The ancient Egyptians are credited with ‘inventing’ lemonade around 500 AD.  However, only the Pharaoh and royal family were allowed to enjoy the beverage.  In 1630, a lemonade soda (lemon juice, honey, and sparkling water) was first sold in Paris.  Through the 1840’s demand for lemons grew as a cure for scurvy.  This debilitating disease was caused by a lack of Vitamin C and significantly impacted sailors and miners during the California Gold Rush in the mid 1800’s.  This demand for lemons resulted in the many California lemon groves, some of which still exist today.  Even in current times, many websites suggest that increasing consumption of fruits like lemons decreases the risk of obesity, diabetes, heart disease, and overall mortality while promoting a healthy complexion, increased energy, and lower weight.

And now that you have learned a little bit about lemons, let get to the recipes!

Dinner

Lemon Chicken is a quick and easy meal for a weeknight.  Add a salad and rice or pasta and you have a perfect meal. Continue reading

A Beginner’s Guide to Canning: Preserve Your Food in Jars

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Canning is a great way to preserve fruits and vegetables for later use.  When I was growing up my mom made delicious plum jam, but she did not can or pickle any vegetables.  No canning mentor for me.  Thank goodness for the internet!

Several years back, my husband and I decided to rent a community garden space to grow vegetables (check out one of my early posts on our farm plot).  We paid ‘rent’ for a 30’X30′ plot and got to work.  We started planting in late April-early May and by the time late July rolled around we had a bumper crop of vegetables and the bounty continued through early October.  We shared much of the harvest with friends and family, but we still had tons of veggies left-over.

In an effort to save our harvest for later use (think dark, cold winter days; I knew we would want to mentally escape), I scoured the internet and book stores for good canning references, magazines, and guidelines.  I had heard about the dangers of canning (exploding jars and food poisoning) and was honestly quite intimidated.  After reading the basics, it seemed manageable and I decided to give it a try.  I loved the process and the reward.  I hope you will follow the steps I have outlined below to get started on your own canning journey.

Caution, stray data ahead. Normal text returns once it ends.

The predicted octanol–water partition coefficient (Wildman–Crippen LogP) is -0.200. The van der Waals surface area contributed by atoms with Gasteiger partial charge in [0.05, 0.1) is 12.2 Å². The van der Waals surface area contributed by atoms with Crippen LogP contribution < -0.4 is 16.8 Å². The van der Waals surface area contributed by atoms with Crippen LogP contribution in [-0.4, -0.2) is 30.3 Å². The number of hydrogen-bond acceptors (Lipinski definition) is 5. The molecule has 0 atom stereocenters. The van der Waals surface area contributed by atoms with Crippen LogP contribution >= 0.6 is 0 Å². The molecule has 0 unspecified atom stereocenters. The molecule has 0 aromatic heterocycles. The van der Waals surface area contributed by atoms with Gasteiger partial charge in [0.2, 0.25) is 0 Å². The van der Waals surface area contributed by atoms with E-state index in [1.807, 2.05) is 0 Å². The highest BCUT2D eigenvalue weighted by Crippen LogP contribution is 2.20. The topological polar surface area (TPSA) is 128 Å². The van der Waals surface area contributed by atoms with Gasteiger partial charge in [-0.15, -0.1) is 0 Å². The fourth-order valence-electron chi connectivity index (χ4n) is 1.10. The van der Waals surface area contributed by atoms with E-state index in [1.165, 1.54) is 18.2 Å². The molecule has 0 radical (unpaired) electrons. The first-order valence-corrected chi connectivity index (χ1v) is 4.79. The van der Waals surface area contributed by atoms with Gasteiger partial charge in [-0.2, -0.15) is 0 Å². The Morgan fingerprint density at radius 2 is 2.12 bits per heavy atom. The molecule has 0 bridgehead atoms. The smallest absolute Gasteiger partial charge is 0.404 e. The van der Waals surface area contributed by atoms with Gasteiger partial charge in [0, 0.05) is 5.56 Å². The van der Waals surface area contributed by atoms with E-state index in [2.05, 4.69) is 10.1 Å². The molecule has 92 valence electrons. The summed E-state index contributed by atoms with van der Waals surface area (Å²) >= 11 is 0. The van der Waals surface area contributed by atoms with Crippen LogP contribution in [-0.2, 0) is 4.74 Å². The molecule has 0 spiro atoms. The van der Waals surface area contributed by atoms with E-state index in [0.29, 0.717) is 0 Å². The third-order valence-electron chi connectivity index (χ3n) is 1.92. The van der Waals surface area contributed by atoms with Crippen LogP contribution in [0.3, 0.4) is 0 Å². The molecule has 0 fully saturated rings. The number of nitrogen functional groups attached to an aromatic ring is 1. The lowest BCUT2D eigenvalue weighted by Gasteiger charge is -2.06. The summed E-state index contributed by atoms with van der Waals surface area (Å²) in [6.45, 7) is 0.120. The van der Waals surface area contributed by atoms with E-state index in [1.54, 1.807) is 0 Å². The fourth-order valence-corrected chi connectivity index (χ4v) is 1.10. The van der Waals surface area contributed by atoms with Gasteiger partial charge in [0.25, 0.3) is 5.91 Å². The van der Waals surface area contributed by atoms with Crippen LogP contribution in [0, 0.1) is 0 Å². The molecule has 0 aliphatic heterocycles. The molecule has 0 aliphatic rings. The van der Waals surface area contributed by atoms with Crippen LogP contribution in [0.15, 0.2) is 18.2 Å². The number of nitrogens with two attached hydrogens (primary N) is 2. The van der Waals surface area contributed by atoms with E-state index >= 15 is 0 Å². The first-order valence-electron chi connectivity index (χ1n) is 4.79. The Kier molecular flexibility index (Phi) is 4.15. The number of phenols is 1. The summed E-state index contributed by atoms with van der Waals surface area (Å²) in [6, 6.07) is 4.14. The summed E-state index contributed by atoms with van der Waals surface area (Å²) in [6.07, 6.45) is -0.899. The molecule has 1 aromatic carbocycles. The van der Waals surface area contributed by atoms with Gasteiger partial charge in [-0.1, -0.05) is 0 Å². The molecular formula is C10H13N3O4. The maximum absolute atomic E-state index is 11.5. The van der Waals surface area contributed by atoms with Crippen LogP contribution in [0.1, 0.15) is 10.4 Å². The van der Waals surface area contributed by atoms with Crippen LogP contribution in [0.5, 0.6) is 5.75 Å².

Step 1:  Collect recipes and tips

I recommend purchasing a good canning/preserving reference book.  Food safety is extremely important when canning and good quality resources outline critical procedures for produce preparation, processing, and storage.  Books, magazines, and Pinterest are great places for inspiration.  If you are interested in a particular fuit/vegetable, search the internet for recipes.  I highly recommend that you read the reviews.  Many recipes do not follow proper, safe canning procedures (for example, my beloved Blue Ribbon Pickle recipe) and usually this comes up in the comment thread.  If you are not sure, follow recipes in a canning reference book.  The book I got started with is the Ball Complete Book of Home Preserving.  I do not recommend modifying or tweaking recipes.  They are designed to ensure appropriate conditions for canning and the quality and safety of your final product.

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Planning a Furniture Flip – Dresser to Bar Cabinet

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I recently ‘inherited’ a dresser from a friend.  When I opened the front doors on the cabinet, I knew it would make a perfect bar.  A wonderful storage spot for bottles of liquor, drawers for all the bar gadgets and linens, and a perfect spot towards the bottom for hanging wine glass storage.  Can you picture it?

I have been scouring Pinterest for ideas.  Here are a few examples I am using for inspiration.

Links to sources of inspriation: top lefttop right; bottom left; bottom right.

I’m going for a more elegant feel that I think black paint will provide.  To take it up another notch, I will paint the interior gold or I will try to find really unique wall paper with a gold tint and unexpected pattern.  I’m hoping the drawer hardware will work, but I will have to replace the cabinet lock.  I’ll just have to see how all the hardware matches up.  I have used chalk paint for other projects, but I am planning to use latex paint for this project.  I am going for elegant on this project vs. shabby chic.  A coat of polyurethane will also be essential to ensure the bar can stand up to endless parties and cocktails.

I’ll toast with a classic for my first round….The Manhattan

2 ounces rye whiskey
1 ounce sweet vermouth
3 dashes bitters (so many to choose from; a fun opportunity to experiment and develop your own signature Manhattan cocktail)
cherries

Fill a cocktail shaker with ice and stir in whiskey, vermouth, and bitters.  Strain into cocktail glass and garnish with a cherry.

The examples definitely look more fun with accessories, so I plan to stock up on bar essentials before I share the after pictures.   I have other projects scheduled for July, so stay tuned for an update in August. ‘The devil is in the details ‘ and ‘A project without planning is just a wish’.  I look forward to your feedback.